Custom has ascribed specific meanings to each of the 13 folds applied to a U.S. flag.
Flags are not folded 13 time because of these meanings.
A much-shared item about the meanings of the folds in a flag reminds us of a joke told by deadpan comedian Steven Wright: “Why is the alphabet in that order? Is it because of that song?” As often happens, a “meaning” has been grafted onto some facet of everyday life, to the point that a symbolic and after-the-fact meaning has been confused with an original purpose:
Have you ever wondered why the Flag of the United States of America is folded 13 times when it is lowered or when it is folded and handed to the next of kin at the burial of a veteran?
Here is the meaning of each of those folds and what it means:
The first fold of our Flag is a symbol of life.
The second fold is a symbol of our belief in eternal life.
The third fold is made in honor and remembrance of the veterans departing our ranks who gave a portion of their lives for the defense of our country to attain peace throughout the world.
The fourth fold represents our weaker nature, for as American citizens trusting, it is to Him we turn in times of peace as well as in time of war for His divine guidance.
The fifth fold is a tribute to our country, for in the words of Stephen Decatur, “Our Country, in dealing with other countries may she always be right; but it is still our country, right or wrong.”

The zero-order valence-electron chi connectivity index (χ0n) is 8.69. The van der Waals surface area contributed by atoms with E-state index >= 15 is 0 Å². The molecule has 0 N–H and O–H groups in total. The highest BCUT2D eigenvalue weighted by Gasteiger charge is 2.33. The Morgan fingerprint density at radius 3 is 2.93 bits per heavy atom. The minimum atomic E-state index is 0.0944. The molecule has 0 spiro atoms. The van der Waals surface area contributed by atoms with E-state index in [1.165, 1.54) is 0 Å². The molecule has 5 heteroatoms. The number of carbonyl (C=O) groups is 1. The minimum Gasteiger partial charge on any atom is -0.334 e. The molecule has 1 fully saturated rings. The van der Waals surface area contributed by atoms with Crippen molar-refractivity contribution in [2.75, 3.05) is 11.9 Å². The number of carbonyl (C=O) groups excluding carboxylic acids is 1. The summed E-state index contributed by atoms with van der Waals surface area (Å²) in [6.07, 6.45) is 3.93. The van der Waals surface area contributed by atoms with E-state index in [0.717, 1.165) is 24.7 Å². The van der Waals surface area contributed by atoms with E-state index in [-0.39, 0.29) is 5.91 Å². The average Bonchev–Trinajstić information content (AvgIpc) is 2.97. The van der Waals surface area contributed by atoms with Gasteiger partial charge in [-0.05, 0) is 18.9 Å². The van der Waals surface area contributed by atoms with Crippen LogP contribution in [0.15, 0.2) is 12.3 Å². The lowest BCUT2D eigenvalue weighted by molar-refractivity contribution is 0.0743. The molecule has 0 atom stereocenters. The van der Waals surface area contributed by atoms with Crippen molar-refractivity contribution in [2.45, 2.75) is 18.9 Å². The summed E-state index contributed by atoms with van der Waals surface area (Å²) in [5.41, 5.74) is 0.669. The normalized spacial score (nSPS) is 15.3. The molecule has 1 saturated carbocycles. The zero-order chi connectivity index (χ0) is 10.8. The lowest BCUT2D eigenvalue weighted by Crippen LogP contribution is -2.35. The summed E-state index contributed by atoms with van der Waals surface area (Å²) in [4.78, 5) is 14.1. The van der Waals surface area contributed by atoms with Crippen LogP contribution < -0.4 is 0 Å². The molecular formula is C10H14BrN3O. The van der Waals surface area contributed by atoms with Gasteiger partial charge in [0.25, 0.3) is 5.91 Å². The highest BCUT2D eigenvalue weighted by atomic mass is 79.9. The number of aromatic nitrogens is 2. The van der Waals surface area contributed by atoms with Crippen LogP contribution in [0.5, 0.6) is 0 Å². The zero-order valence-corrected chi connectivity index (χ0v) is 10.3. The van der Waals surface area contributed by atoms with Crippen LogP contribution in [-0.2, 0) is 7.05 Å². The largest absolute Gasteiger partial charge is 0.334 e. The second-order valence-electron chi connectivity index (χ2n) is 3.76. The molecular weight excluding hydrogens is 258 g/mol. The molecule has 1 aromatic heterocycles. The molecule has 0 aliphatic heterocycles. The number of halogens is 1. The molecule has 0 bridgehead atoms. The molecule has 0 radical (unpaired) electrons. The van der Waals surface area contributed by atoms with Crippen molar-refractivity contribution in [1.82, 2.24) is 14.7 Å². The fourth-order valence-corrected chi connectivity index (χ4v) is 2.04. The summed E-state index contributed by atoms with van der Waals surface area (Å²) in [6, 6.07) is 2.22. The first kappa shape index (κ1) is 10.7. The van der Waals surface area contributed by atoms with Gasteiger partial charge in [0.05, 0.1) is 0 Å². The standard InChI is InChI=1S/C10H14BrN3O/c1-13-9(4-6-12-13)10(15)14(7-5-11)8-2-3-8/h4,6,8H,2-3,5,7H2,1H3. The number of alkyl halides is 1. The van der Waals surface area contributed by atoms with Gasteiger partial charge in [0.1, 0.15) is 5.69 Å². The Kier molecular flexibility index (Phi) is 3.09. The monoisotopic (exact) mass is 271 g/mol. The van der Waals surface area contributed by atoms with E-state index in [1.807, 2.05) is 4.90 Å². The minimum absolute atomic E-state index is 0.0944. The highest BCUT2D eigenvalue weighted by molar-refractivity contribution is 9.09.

The sixth fold is for where our hearts lie. It is with our heart that we pledge allegiance to the Flag of the United States of America, and to the Republic for which it stands, one Nation under God, indivisible, with liberty and justice for all.
The seventh fold is a tribute to our Armed Forces, for it is through the Armed Forces that we protect our country and our flag against all her enemies, whether they be found within or without the boundaries of our Republic.
The eighth fold is a tribute to the one who entered into the valley of the shadow of death, that we might see the light of day, and to honor mother, for whom it flies on Mother’s Day.
The ninth fold is a tribute to womanhood; for it has been through their faith, their love, loyalty and devotion that the character of the men and women who have made this country great has been molded.
The tenth fold is a tribute to the father, for he, too, has given his sons and daughters for the defense of our country since they were first born.
The eleventh fold, in the eyes of a Hebrew citizen represents the lower portion of the seal of King David and King Solomon, and glorifies in their eyes, the God of Abraham, Isaac, and Jacob.
The twelfth fold, in the eyes of a Christian citizen, represents an emblem of eternity and glorifies, in their eyes, God the Father, the Son and Holy Spirit.
The thirteenth fold: When the Flag is completely folded, the stars are uppermost reminding us of our Nation’s motto, “In God We Trust.” After the Flag is completely folded and tucked in, it takes on the appearance of a cocked hat, ever reminding us of the soldiers who served under General George Washington, and the Sailors and Marines who served under Captain John Paul Jones, who were followed by their comrades and shipmates in the Armed Forces of the United States, preserving for us the rights, privileges, and freedoms we enjoy today.